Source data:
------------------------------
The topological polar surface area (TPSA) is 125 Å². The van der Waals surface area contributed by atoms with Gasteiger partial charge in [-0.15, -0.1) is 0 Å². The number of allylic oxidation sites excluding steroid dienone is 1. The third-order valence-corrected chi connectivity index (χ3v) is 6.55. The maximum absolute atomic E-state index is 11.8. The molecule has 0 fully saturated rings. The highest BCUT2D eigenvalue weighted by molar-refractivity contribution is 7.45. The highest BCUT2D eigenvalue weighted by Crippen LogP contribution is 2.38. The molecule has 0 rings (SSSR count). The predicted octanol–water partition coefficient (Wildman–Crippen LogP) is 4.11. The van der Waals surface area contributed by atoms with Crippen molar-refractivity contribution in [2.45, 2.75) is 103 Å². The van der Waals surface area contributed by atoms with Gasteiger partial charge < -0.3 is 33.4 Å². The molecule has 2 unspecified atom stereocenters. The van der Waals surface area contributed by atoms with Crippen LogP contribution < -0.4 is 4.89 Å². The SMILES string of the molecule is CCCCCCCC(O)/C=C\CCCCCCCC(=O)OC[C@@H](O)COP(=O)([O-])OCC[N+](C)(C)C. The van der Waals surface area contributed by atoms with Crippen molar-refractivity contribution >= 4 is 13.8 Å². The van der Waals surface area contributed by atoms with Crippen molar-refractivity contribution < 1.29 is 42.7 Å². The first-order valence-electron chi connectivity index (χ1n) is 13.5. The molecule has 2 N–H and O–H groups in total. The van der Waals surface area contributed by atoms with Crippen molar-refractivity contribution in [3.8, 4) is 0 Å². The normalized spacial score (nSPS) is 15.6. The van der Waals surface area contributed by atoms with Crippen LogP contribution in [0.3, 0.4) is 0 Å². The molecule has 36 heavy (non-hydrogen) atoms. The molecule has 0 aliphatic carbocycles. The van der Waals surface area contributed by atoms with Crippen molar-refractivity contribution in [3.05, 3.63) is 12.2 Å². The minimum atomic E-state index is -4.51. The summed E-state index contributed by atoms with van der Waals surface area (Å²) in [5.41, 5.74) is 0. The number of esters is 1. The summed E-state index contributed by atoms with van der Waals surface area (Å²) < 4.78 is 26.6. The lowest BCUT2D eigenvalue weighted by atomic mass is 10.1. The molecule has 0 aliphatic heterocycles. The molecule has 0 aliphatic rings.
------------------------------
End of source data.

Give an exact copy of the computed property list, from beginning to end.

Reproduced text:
The topological polar surface area (TPSA) is 125 Å². The van der Waals surface area contributed by atoms with Gasteiger partial charge in [-0.15, -0.1) is 0 Å². The number of allylic oxidation sites excluding steroid dienone is 1. The third-order valence-corrected chi connectivity index (χ3v) is 6.55. The maximum absolute atomic E-state index is 11.8. The molecule has 0 fully saturated rings. The highest BCUT2D eigenvalue weighted by molar-refractivity contribution is 7.45. The highest BCUT2D eigenvalue weighted by Crippen LogP contribution is 2.38. The molecule has 0 rings (SSSR count). The predicted octanol–water partition coefficient (Wildman–Crippen LogP) is 4.11. The van der Waals surface area contributed by atoms with Crippen molar-refractivity contribution in [2.45, 2.75) is 103 Å². The van der Waals surface area contributed by atoms with Gasteiger partial charge < -0.3 is 33.4 Å². The molecule has 2 unspecified atom stereocenters. The van der Waals surface area contributed by atoms with Crippen LogP contribution < -0.4 is 4.89 Å². The SMILES string of the molecule is CCCCCCCC(O)/C=C\CCCCCCCC(=O)OC[C@@H](O)COP(=O)([O-])OCC[N+](C)(C)C. The van der Waals surface area contributed by atoms with Crippen molar-refractivity contribution >= 4 is 13.8 Å². The van der Waals surface area contributed by atoms with Crippen molar-refractivity contribution < 1.29 is 42.7 Å². The first-order valence-electron chi connectivity index (χ1n) is 13.5. The molecule has 2 N–H and O–H groups in total. The van der Waals surface area contributed by atoms with Crippen molar-refractivity contribution in [3.8, 4) is 0 Å². The normalized spacial score (nSPS) is 15.6. The van der Waals surface area contributed by atoms with Crippen LogP contribution in [0.3, 0.4) is 0 Å². The molecule has 36 heavy (non-hydrogen) atoms. The molecule has 0 aliphatic carbocycles. The van der Waals surface area contributed by atoms with Crippen molar-refractivity contribution in [3.05, 3.63) is 12.2 Å². The minimum atomic E-state index is -4.51. The summed E-state index contributed by atoms with van der Waals surface area (Å²) in [5.41, 5.74) is 0. The number of esters is 1. The summed E-state index contributed by atoms with van der Waals surface area (Å²) < 4.78 is 26.6. The lowest BCUT2D eigenvalue weighted by atomic mass is 10.1. The molecule has 0 aliphatic heterocycles. The molecule has 0 aliphatic rings.